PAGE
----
An asset-based alternative Featured

8:00pm EDT May 15, 2006
Asset-based loans are one of many working capital financial tools available to business owners — and they aren’t just for companies “in trouble.” This might surprise executives of the old guard, who tag the asset-based structure as a Band-Aid for unprofitable companies.

“Some business owners will still think of asset-based loans and lending for the guy that doesn’t have enough equity in his company and doesn’t have enough money,” says Everett Orrick, Orange Country regional manager for Comerica Bank.

Traditionally, asset-based loans have been a fit for business owners in promising turnaround situations, as well as manufacturing operations in growth mode. But these loans can also build in much-needed checks and balances — not to mention some elbowroom when negotiating with the bank. You could eliminate a personal guarantee, secure more credit or even get better pricing on an asset-backed loan as opposed to a traditional line of credit.

Describe how asset-based loans work.
Asset-based loans allow businesses to secure a working capital line of credit with an advanced rate based on assets, including accounts receivables and inventory. For example, if you are a distributor of paper supplies and the bank gives you a $10 million credit line, it will lend you only 80 percent of your accounts receivables on any given day, and 60 percent based on your inventory. You produce a borrowing base certificate for the bank on a daily, weekly or monthly basis, depending on your credit risk. This form lists a number of variables, including accounts receivable and inventory levels. Based on that information, the bank will determine how much it will lend to that business on a given day.

Why are these loans valuable for rapidly growing businesses?
Asset-based loans can help growing companies close the gap between paying vendors to get supplies and collecting accounts receivables from customers. This is especially helpful for those rapidly growing companies in the manufacturing and distribution sectors.

Let’s say the company has high equity and a healthy balance sheet. The company is growing, and every dollar in sales the company adds requires additional working capital. In other words, when that paper supplier takes another order from a customer, it has to pay a vendor to get the supplies so it can fulfill that order. It pays the supplier long before it collects from the customer.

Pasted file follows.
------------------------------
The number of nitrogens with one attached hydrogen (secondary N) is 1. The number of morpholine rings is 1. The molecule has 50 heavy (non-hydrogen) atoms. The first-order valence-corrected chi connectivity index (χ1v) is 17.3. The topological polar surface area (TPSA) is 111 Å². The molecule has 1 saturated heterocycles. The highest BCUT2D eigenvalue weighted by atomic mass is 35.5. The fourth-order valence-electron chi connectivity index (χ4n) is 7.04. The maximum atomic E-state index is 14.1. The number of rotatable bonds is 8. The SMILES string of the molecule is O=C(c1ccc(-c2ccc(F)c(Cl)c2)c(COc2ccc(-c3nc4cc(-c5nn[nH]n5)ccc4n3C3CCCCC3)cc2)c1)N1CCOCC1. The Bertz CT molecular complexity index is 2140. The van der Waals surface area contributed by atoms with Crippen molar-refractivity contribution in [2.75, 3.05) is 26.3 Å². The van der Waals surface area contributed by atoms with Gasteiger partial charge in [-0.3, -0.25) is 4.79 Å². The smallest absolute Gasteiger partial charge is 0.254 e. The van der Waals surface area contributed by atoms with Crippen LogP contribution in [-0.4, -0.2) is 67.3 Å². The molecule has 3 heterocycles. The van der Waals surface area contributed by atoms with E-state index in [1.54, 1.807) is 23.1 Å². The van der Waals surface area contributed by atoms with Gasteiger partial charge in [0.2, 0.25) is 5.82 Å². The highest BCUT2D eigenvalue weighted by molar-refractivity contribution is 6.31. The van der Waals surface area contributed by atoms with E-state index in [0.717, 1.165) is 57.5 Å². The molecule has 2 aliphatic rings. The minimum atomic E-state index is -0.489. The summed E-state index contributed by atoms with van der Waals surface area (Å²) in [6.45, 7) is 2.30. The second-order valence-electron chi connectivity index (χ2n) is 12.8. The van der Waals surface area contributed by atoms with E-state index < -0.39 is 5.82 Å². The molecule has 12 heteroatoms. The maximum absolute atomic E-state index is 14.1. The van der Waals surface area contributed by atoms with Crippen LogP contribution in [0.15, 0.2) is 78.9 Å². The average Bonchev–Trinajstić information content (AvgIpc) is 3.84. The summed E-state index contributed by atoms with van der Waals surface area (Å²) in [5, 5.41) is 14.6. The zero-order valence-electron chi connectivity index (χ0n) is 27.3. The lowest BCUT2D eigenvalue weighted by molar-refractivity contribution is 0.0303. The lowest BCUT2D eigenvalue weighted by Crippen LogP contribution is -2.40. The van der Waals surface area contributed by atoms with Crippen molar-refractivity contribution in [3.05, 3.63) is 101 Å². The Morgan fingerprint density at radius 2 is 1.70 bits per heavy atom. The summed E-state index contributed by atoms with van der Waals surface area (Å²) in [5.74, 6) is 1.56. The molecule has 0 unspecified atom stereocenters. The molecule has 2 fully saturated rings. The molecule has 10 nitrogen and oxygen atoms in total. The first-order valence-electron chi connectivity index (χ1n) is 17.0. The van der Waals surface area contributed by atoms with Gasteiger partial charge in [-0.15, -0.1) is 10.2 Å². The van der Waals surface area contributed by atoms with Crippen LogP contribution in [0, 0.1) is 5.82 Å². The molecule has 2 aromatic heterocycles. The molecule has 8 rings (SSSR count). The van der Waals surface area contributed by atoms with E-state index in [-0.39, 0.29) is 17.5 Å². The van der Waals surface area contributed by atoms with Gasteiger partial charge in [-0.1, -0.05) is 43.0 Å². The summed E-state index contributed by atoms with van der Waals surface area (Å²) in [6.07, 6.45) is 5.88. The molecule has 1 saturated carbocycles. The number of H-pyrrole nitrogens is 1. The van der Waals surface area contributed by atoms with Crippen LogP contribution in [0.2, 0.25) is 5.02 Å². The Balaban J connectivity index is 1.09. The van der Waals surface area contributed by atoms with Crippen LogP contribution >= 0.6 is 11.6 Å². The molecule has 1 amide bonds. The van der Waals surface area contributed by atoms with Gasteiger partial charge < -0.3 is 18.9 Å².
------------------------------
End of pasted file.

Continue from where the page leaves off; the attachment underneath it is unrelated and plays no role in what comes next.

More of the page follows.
Usually, vendors must be paid immediately or at least within 30 days. Customers probably pay between 60 and 90 days — maybe 30 days if they really rely on your services. With an average 60 days on receivables, that means the company gets paid one month after it pays its suppliers. The more a company sells, the larger the gap between payables and receivables. Asset-based loans can help companies bridge that gap so they can continue to grow and stabilize their cash flow.

Who else is an ideal candidate for an asset-backed loan?
Many businesses benefit from the tighter controls banks enforce when they extend asset-based loans. For example, if you are busy on the sales and marketing side of your business and you want to have more checks and balances on how your financial team manages your assets and liabilities, this type of loan is that check and balance. Your bank won’t lend you more than 80 percent on receivables and an agreed-upon percent on your inventory. That is a control. If your inventory grows too rapidly, the bank will say, ‘You are over-advanced. How will you fix it?’

Also, business owners who overlook asset-based loans miss out on an opportunity to eliminate one thing most everyone dislikes: the personal guarantee on the debt they owe the bank. In return for giving the bank more comfort (because asset-based loans allow them more control and less risk), a lender may consider trading an asset-based structure for that personal guarantee. Or a lender may give you a larger line, but only if you elect an asset-based structure.

What is the difference between an asset-based loan from a bank and a similar arrangement with a factor or finance company?
Those companies really only lend to very highly leveraged businesses or turnaround companies, and they use this asset-based tool. But some finance companies tend to have higher rates and waiver fees. It’s really important not to confuse asset-based loans from banks and finance companies. Banks can provide a similar structure as the finance companies, but the rates and fees are negotiable because banks place high value on the customer relationship.

Many business owners do not realize their banks offer asset-based loans — and many smaller, regional banks don’t have the back-shop support to adequately monitor this structure. Larger financial institutions with a national reach often can support and offer asset-based loans to their customers.

EVERETT ORRICK is Orange Country regional manager for Comerica Bank. Reach him at (714) 435-3900 or everett_orrick@comerica.com.